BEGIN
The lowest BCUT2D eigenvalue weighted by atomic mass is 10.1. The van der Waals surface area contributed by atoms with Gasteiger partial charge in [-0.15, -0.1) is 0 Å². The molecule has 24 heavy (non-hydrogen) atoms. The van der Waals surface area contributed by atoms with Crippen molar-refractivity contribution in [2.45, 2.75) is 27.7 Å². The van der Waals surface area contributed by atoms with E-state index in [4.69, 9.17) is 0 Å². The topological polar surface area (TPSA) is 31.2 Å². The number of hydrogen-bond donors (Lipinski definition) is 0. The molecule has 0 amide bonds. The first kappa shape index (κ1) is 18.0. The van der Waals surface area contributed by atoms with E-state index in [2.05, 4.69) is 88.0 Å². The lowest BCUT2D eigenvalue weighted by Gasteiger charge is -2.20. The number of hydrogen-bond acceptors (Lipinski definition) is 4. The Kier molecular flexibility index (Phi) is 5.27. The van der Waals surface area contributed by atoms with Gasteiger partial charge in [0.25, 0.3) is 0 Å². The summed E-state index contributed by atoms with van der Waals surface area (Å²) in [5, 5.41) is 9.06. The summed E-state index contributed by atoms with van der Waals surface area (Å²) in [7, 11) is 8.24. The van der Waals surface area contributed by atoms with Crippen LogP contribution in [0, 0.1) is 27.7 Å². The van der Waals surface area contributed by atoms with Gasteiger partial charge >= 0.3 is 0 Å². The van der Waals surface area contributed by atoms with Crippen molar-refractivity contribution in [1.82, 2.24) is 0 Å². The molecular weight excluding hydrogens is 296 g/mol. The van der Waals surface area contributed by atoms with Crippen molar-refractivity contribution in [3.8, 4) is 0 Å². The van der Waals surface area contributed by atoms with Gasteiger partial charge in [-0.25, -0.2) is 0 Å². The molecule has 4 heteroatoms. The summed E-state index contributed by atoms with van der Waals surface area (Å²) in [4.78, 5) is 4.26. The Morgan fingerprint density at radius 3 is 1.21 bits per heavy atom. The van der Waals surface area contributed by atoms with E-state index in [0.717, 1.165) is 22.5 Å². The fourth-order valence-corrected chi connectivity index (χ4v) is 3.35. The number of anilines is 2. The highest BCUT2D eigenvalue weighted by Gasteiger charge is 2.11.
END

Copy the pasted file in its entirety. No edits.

The lowest BCUT2D eigenvalue weighted by atomic mass is 10.1. The van der Waals surface area contributed by atoms with Gasteiger partial charge in [-0.15, -0.1) is 0 Å². The molecule has 24 heavy (non-hydrogen) atoms. The van der Waals surface area contributed by atoms with Crippen molar-refractivity contribution in [2.45, 2.75) is 27.7 Å². The van der Waals surface area contributed by atoms with E-state index in [4.69, 9.17) is 0 Å². The topological polar surface area (TPSA) is 31.2 Å². The number of hydrogen-bond donors (Lipinski definition) is 0. The molecule has 0 amide bonds. The first kappa shape index (κ1) is 18.0. The van der Waals surface area contributed by atoms with E-state index in [2.05, 4.69) is 88.0 Å². The lowest BCUT2D eigenvalue weighted by Gasteiger charge is -2.20. The number of hydrogen-bond acceptors (Lipinski definition) is 4. The Kier molecular flexibility index (Phi) is 5.27. The van der Waals surface area contributed by atoms with Gasteiger partial charge in [0.25, 0.3) is 0 Å². The summed E-state index contributed by atoms with van der Waals surface area (Å²) in [5, 5.41) is 9.06. The summed E-state index contributed by atoms with van der Waals surface area (Å²) in [7, 11) is 8.24. The van der Waals surface area contributed by atoms with Crippen LogP contribution in [0, 0.1) is 27.7 Å². The van der Waals surface area contributed by atoms with Gasteiger partial charge >= 0.3 is 0 Å². The van der Waals surface area contributed by atoms with Crippen molar-refractivity contribution in [1.82, 2.24) is 0 Å². The molecular weight excluding hydrogens is 296 g/mol. The van der Waals surface area contributed by atoms with Crippen molar-refractivity contribution in [3.8, 4) is 0 Å². The van der Waals surface area contributed by atoms with Gasteiger partial charge in [-0.25, -0.2) is 0 Å². The molecule has 4 heteroatoms. The summed E-state index contributed by atoms with van der Waals surface area (Å²) in [4.78, 5) is 4.26. The Morgan fingerprint density at radius 3 is 1.21 bits per heavy atom. The van der Waals surface area contributed by atoms with E-state index in [0.717, 1.165) is 22.5 Å². The fourth-order valence-corrected chi connectivity index (χ4v) is 3.35. The number of anilines is 2. The highest BCUT2D eigenvalue weighted by Gasteiger charge is 2.11.